My father’s mother died a year ago. I miss her. After a debilitating stroke, she spent twelve years unable to speak, eleven of them in a nursing home. Really, I’d been missing her for over a decade before her death. It’s hard to recall the sound of her voice. During those twelve years, I sometimes had dreams that she was talking to me, and I awoke with a lighter heart, until I remembered.
Premature death is tragic. The death of a grandparent is a different kind of loss, painful in its own way. She was here so long that she left an imprint on my world that cannot be filled by anyone or anything else. Her fingerprints are on my life, my psyche, my soul. I’m still not sure exactly what to make of a world without her in it. When someone lives so long, and so fully, her loss is all the more breathtaking because some part of you has always secretly believed that she is immortal.
She wasn’t. But she is eternal. In her eleven years in a nursing home, she bore the indignities and discomforts of her situation with constant grace, and received everyone with unflinching love. That kind of goodness radiates. It ripples kindness and humanity out into the cold darkness of distance and indifference.
It matters. Our lives matter.
Writing is the only way I know to fumble through that darkness. I don’t have my grandmother’s strength, her beautiful courage, or her amazing grace. All I had to offer at her memorial service were words, and they ended up being, in large part, about how inadequate language can be:
We called her “Gram”—a dynamic and straightforward name to match her personality. She was no one’s little old grandma. She was our Queen, her hands strong enough to yank the weeds from the garden, and beautiful enough to wear the enormous opal ring that looked ridiculous on anyone else. Like a Queen, she bestowed treasures from the top drawer of her dresser—magical things like tiny vials of perfume. She was a benevolent monarch, always smiling and laughing. And her hands were always beautiful and strong. As I try to write about her, words fail me, as they failed her years ago. There is too much to say about a life so full of goodness and beauty, about suffering borne not only with patience, but with a grace that defies my understanding. In the end, words will fail. In the end, the things we say and do pale beside the way we move through this imperfect world. Gram was our Queen, and she walked in grace, uprooting life’s weeds and trailing beauty behind her. The monarchy ended, we move forward into a strange new world, clutching in our hands the gifts she has given us, her memory hovering like perfume.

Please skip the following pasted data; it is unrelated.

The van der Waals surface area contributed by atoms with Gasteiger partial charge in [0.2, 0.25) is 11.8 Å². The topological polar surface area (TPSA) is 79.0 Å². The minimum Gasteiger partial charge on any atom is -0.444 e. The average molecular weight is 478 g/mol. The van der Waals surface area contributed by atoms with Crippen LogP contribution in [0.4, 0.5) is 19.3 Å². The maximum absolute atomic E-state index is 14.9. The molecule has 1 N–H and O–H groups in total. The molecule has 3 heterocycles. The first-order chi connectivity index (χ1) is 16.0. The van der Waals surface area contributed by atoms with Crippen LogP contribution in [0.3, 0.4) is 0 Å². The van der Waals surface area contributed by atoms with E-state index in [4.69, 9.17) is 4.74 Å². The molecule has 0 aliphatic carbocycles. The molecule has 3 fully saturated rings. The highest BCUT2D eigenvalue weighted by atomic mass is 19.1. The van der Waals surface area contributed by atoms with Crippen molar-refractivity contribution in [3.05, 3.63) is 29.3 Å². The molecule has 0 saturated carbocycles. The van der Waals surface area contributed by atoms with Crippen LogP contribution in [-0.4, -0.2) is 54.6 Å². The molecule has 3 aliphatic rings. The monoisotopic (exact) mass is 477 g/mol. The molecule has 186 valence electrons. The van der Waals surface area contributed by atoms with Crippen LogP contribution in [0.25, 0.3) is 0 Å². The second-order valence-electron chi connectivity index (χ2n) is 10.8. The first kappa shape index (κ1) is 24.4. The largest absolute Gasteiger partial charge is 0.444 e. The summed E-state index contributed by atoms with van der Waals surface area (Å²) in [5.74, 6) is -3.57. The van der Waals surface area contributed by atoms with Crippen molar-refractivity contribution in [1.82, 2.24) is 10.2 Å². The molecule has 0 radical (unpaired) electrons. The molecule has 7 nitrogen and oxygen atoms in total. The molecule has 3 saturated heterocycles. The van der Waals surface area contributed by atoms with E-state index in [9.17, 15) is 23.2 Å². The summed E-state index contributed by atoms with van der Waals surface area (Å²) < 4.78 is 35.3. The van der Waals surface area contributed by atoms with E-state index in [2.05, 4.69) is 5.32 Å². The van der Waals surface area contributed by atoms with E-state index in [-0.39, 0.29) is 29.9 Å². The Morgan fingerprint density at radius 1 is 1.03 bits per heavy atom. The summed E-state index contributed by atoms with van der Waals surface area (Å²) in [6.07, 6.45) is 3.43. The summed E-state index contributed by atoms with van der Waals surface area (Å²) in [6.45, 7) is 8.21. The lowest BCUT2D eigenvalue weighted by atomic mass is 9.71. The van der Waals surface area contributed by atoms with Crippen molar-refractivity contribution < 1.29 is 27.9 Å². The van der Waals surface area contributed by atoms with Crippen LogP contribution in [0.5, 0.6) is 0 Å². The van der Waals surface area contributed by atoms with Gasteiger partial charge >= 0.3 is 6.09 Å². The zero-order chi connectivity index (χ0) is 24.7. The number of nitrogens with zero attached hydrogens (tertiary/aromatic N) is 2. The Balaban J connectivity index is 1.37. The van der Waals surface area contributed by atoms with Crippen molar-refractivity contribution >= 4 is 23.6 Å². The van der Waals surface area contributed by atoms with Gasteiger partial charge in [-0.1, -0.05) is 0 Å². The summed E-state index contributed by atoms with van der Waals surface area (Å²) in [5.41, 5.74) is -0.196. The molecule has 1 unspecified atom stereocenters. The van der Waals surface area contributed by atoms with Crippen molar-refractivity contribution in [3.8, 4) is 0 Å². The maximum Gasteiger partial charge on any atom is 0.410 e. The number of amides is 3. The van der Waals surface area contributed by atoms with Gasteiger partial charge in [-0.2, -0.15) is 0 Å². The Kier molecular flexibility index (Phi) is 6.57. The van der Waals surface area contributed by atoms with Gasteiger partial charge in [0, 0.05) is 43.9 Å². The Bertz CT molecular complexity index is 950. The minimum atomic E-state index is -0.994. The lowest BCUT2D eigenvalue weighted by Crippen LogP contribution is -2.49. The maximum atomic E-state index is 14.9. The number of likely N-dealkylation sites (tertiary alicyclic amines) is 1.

Grandparents, hover over us. Shake the weight of years from your limbs, sending flakes of light drifting down into our darkness. Fingerprint our memories with your strength. Make us better than we are.